Submit your work, meet writers and drop the ads. Become a member
Oct 2017
You would think that new pain takes precedent over old pain

But the truth is that when new pain follows old pain, the weight of the whole tends to be a lot heavier than any individual wound.

A whole lifetime of accumulated pain.

If we have no coping mechanisms we just bear the weight.

The ever heavier weight.

Because let's be realistic, life is full of pain. And there is no one to turn to that doesn't have their own pain.

We can't say "Hey, do you mind holding this for a few hours? Or for a day? I'll pay you for babysitting it."

The truth is we don't want to give up the pain, to give it up means that we give up the immeasurable love we carry for the people we are mourning.

To give it up means that we never loved them enough. And we did. We do.

We love them so much we are willing to carry the pain for the rest of our lives. That is part of their legacy to us. The love, the memories.

After a while the pain is not so heart clenchingly hurtful.

We start to remember the laughter, the happy times. The loving times.

And we take those memories out and examine them. Smile and feel the lightness in our very soul.

We put the memories back and the heavy hurt doesn't seem so dark.

One of my my favorite quotes is  by Lewis Carroll
"I try to believe in as many as six impossible things before breakfast"

That always seemed like a good attitude to me.

The way the world is these days, it’s almost incomprehensible how anyone could have a closed mind.

It seems like most every day there’s a story in the news about one of our certainties being turned on its ear.

Maybe that’s what it means to be human, forever questioning our certainties.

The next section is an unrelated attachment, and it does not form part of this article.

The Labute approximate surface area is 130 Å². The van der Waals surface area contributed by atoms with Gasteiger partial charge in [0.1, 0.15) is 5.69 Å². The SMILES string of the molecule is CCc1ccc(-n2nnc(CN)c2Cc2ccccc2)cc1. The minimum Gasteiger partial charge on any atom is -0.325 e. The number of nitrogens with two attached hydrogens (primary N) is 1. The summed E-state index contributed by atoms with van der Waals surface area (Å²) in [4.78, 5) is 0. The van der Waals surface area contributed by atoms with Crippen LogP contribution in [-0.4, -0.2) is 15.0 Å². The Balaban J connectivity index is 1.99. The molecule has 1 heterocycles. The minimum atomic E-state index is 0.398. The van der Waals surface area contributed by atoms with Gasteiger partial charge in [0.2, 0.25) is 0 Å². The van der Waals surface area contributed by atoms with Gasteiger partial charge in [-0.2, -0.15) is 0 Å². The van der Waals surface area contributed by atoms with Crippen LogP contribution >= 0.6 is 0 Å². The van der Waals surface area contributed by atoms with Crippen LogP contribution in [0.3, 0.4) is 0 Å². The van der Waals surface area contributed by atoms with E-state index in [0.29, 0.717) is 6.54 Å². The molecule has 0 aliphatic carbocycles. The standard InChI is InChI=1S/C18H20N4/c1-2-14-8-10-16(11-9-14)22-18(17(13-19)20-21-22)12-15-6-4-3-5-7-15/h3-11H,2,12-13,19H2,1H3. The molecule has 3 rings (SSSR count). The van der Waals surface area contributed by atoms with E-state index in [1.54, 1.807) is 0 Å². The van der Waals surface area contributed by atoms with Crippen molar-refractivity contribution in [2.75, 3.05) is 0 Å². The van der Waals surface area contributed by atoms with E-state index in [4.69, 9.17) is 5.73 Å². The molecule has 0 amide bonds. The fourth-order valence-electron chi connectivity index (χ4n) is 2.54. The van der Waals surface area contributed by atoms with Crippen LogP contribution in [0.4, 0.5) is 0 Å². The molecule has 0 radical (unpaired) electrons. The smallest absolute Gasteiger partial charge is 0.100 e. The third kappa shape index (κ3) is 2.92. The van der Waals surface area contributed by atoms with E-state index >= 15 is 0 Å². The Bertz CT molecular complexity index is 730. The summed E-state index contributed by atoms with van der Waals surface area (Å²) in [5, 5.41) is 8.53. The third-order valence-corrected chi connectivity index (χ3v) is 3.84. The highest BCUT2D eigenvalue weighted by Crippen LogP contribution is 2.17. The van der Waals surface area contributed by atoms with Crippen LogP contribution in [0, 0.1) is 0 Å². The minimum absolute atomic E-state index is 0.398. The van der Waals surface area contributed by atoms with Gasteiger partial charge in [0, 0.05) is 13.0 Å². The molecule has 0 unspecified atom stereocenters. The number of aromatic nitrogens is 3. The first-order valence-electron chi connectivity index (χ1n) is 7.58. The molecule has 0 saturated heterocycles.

One of my certainties is I will someday smile and outright laugh at the memory of my mom.

She was a funny, outrageous woman that made me laugh daily.

One day she said something so shockingly funny I threw myself across her bed laughing and banged my head on her wall.

Even that made me laugh harder.

She was a treat to talk to. A great artist, pianist and writer.

When my niece Ashley died, her granddaughter, I came home and went straight to her room.

We didn't say a word. I cried with my head on her lap for more than 2 hours. While she made soothing noises and cried with me.

The night she died I looked into her eyes for hours. The fear. The panic. I talked her home through it all.

I smiled while I cried and I made sure she knew she was safe. She was going home to be with loved ones.

I asked my siblings to come around to my side of the bed so she could see them and they couldn't. They just couldn't.

So I talked her home alone while they listened and cried.

I made sure every time she focused on my face I had a smile for her.

I told her to go. I reassured her and at the end gave her massive doses of medicine so she wouldn't hurt.

And I smiled until my cheeks hurt. While I kept talking her home.

I didn't want strangers touching her so out of 7 sisters only my youngest helped me bath and dress her in her favorite clothes.

I washed her waist long hair myself and did it in the long side braid she favored. I put the light makeup she liked on her face. She looked beautiful.

She was wonderful. She was my anchor, my soulmate, my best friend. She was my mother.
I can't believe she is not upstairs in her room waiting for me right now. I will miss her everyday for the rest of my life.
This was written at the same time I wrote the poem "Dying" my 22 year old niece died just a handful of months before my mom did. Last April. I am still working my way through the grieving process. Writing about it makes me feel better. I can pour the pain into my words
Deb Jones
Written by
Deb Jones  F/California
(F/California)   
2.3k
         ---, Grace, L B, Lily, Suzy and 8 others
Please log in to view and add comments on poems